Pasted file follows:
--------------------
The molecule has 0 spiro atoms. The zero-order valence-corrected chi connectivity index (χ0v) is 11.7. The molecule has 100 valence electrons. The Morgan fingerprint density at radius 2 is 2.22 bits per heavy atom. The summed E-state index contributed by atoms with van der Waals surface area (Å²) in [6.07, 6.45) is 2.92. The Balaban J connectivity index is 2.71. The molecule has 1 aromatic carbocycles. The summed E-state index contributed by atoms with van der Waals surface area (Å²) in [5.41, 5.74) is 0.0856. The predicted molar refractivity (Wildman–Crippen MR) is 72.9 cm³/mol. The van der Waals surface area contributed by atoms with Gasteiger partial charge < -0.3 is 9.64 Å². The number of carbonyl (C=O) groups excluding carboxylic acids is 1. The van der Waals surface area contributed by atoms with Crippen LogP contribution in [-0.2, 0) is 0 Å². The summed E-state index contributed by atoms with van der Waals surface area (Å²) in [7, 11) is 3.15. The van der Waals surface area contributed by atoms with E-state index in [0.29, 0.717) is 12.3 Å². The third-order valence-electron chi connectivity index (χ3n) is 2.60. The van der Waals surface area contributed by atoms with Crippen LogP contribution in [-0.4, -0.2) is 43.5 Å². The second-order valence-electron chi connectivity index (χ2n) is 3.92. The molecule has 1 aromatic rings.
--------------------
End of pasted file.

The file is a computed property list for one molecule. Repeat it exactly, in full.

The molecule has 0 spiro atoms. The zero-order valence-corrected chi connectivity index (χ0v) is 11.7. The molecule has 100 valence electrons. The Morgan fingerprint density at radius 2 is 2.22 bits per heavy atom. The summed E-state index contributed by atoms with van der Waals surface area (Å²) in [6.07, 6.45) is 2.92. The Balaban J connectivity index is 2.71. The molecule has 1 aromatic carbocycles. The summed E-state index contributed by atoms with van der Waals surface area (Å²) in [5.41, 5.74) is 0.0856. The predicted molar refractivity (Wildman–Crippen MR) is 72.9 cm³/mol. The van der Waals surface area contributed by atoms with Gasteiger partial charge < -0.3 is 9.64 Å². The number of carbonyl (C=O) groups excluding carboxylic acids is 1. The van der Waals surface area contributed by atoms with Crippen LogP contribution in [-0.2, 0) is 0 Å². The summed E-state index contributed by atoms with van der Waals surface area (Å²) in [7, 11) is 3.15. The van der Waals surface area contributed by atoms with E-state index in [0.29, 0.717) is 12.3 Å². The third-order valence-electron chi connectivity index (χ3n) is 2.60. The van der Waals surface area contributed by atoms with Crippen LogP contribution in [-0.4, -0.2) is 43.5 Å². The second-order valence-electron chi connectivity index (χ2n) is 3.92. The molecule has 1 aromatic rings.